The rally today protests against Lee Bo's disappearance
Many Hong Kong people wonder what kind of consular protection they will get depending on what government-issued documents they carry. It seems a Hong Kong passport or BNO don't give much protection, and one wonders if this will renew people's interest in immigrating to Canada, the United States or Australia.

Meanwhile, the Chinese side seems to be crumbling with regards to its handling of the situation.

The latest is that a pro-Beijing newspaper claims Lee Bo's wife received a video and letter in which he repeated going to the mainland was "a personal conduct". He also said he "didn't understand why it was made into such a big deal".

Lee apparently says everyone should respect his decision to go to the mainland and that it is none of anyone's business.

The paper, Headline News, didn't show any evidence of this purported video, in which Lee also allegedly says that taking part in today's protest would not be a good idea.

How contrived is this message?

Perhaps even more bizarre is how the Global Times, a nationalistic paper on the mainland has written its editorial. It claimed it was not problematic for mainland authorities to probe Causeway Bay Books because it "publishes and sells political books targeting mainland readers", and creates "special interference to the maintenance of order in the mainland".

A publisher finds a market in selling books that digs up dirt about senior Chinese officials. In this case it is possibly linked to the latest book that talks about Chinese President Xi Jinping's previous amorous relationships. If the mainland finds these books  a problem, then it should search every suitcase arriving from Hong Kong and punish those people for bringing them in.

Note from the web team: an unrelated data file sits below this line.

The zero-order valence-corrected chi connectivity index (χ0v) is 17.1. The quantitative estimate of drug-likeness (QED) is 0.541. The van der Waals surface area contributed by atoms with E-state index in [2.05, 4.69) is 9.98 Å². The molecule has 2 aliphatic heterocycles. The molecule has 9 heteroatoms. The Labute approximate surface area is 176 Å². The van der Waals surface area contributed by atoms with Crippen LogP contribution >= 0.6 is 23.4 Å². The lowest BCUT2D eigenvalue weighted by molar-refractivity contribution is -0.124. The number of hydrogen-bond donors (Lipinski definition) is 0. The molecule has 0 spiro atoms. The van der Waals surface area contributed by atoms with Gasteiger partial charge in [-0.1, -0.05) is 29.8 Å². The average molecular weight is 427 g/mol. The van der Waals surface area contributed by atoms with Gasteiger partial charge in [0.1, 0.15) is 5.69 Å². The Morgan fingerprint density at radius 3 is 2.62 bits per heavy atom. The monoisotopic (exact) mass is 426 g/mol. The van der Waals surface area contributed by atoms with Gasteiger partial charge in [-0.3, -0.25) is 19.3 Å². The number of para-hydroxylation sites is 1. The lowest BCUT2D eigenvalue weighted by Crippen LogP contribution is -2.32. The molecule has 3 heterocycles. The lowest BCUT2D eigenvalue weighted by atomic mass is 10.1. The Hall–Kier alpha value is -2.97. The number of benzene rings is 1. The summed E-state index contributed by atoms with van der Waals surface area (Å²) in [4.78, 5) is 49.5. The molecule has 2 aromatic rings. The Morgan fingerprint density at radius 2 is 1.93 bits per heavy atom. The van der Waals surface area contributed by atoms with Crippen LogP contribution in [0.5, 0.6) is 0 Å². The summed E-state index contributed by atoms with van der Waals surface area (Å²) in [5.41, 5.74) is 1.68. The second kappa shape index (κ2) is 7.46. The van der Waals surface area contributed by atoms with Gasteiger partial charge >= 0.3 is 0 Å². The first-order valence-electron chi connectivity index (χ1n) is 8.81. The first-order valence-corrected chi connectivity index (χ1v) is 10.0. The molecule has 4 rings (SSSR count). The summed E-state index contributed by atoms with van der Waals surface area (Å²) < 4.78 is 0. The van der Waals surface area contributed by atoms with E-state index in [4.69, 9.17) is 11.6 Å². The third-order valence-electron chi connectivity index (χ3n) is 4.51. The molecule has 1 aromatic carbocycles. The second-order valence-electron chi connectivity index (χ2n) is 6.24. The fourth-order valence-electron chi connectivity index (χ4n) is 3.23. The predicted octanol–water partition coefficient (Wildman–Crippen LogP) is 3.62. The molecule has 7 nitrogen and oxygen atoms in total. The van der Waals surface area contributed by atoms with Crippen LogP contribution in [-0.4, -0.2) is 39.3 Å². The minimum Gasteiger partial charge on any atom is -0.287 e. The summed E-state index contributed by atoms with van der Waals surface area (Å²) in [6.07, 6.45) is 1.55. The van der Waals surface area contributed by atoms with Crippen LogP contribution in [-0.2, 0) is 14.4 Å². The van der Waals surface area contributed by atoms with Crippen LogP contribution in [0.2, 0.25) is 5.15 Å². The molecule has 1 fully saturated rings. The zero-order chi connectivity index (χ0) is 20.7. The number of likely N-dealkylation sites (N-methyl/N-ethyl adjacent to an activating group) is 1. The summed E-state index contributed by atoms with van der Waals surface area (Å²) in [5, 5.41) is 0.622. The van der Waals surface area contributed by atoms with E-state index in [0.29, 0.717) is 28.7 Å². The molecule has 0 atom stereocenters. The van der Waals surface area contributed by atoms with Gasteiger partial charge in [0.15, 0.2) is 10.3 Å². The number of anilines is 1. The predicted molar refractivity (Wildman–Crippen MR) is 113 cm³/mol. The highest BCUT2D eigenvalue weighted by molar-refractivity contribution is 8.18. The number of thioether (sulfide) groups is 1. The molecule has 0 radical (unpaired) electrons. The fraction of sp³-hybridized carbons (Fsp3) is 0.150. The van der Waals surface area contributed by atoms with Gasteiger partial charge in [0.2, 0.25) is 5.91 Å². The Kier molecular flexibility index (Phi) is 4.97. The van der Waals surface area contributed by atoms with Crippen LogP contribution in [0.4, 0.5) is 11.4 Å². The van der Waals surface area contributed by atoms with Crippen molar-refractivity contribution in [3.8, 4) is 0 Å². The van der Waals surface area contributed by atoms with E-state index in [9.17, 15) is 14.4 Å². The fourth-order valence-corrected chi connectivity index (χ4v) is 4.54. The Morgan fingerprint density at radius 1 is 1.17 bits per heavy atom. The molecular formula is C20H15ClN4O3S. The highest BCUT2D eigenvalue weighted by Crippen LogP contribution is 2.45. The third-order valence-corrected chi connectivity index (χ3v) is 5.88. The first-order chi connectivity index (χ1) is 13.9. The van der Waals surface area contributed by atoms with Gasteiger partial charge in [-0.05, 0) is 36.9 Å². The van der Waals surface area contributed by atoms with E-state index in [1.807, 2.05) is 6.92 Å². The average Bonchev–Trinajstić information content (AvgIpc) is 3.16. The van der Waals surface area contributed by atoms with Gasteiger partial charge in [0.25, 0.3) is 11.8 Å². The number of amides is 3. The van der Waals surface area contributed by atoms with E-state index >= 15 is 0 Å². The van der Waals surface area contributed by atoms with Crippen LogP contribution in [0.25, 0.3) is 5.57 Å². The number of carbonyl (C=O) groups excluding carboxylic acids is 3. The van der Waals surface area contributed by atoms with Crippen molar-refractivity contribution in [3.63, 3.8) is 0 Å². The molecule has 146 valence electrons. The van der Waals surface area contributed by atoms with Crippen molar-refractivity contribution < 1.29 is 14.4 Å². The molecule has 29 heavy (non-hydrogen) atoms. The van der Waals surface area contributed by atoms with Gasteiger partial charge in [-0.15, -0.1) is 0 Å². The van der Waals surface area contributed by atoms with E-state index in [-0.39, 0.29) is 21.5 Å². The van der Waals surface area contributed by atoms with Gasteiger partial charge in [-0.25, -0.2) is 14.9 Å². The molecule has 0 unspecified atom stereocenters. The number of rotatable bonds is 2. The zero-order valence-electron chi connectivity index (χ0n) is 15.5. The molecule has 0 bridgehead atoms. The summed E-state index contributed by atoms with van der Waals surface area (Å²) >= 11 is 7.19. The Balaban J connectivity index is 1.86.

Lee Bo is only doing what every other publisher is trying to do -- make money. And he can do it with the backing of freedom of the press in Hong Kong.

However, the Global Times article continues to say it would be "in accordance with Chinese laws" for the mainland to initiate an investigation. The editorial said it was constitutional for mainland authorities to find ways to "get around" local laws, and make one comply with their investigations "without breaching systemic bottom lines".

How is this possible, when, according to Basic Law, only Hong Kong police can investigate matters within the city. For the paper to say it was permissible for mainland authorities to go around local law is shocking and illegal.

We can continue going through the semantics, but it's very clear Beijing seems to think it can have an even tighter grip on Hong Kong and do whatever it wants with it and its people.

The longer the five do not show up, the more we wonder where they are, and fears for our own safety continue to magnify.

Seems like we're already getting a taste of what life in Hong Kong will be like after June 30, 2046...